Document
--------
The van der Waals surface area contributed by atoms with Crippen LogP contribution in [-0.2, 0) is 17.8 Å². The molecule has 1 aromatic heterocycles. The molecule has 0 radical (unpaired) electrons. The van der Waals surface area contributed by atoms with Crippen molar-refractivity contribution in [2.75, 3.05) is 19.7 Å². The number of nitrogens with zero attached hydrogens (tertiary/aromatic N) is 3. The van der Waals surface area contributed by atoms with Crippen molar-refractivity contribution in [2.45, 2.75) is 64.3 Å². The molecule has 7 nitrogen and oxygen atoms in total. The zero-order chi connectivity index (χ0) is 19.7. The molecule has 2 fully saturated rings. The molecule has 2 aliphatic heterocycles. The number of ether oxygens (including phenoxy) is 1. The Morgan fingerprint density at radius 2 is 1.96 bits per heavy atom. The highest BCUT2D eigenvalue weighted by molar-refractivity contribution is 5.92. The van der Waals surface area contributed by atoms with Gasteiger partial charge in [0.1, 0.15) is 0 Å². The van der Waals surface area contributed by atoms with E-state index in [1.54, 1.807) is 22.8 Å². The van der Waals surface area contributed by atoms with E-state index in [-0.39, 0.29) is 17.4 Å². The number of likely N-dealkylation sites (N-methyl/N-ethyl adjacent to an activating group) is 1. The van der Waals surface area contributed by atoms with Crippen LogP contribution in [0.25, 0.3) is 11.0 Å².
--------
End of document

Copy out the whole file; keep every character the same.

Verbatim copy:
The van der Waals surface area contributed by atoms with Crippen LogP contribution in [-0.2, 0) is 17.8 Å². The molecule has 1 aromatic heterocycles. The molecule has 0 radical (unpaired) electrons. The van der Waals surface area contributed by atoms with Crippen molar-refractivity contribution in [2.75, 3.05) is 19.7 Å². The number of nitrogens with zero attached hydrogens (tertiary/aromatic N) is 3. The van der Waals surface area contributed by atoms with Crippen molar-refractivity contribution in [2.45, 2.75) is 64.3 Å². The molecule has 7 nitrogen and oxygen atoms in total. The zero-order chi connectivity index (χ0) is 19.7. The molecule has 2 fully saturated rings. The molecule has 2 aliphatic heterocycles. The number of ether oxygens (including phenoxy) is 1. The Morgan fingerprint density at radius 2 is 1.96 bits per heavy atom. The highest BCUT2D eigenvalue weighted by molar-refractivity contribution is 5.92. The van der Waals surface area contributed by atoms with Gasteiger partial charge in [0.1, 0.15) is 0 Å². The van der Waals surface area contributed by atoms with E-state index in [1.54, 1.807) is 22.8 Å². The van der Waals surface area contributed by atoms with E-state index in [-0.39, 0.29) is 17.4 Å². The number of likely N-dealkylation sites (N-methyl/N-ethyl adjacent to an activating group) is 1. The van der Waals surface area contributed by atoms with Crippen LogP contribution in [0.25, 0.3) is 11.0 Å².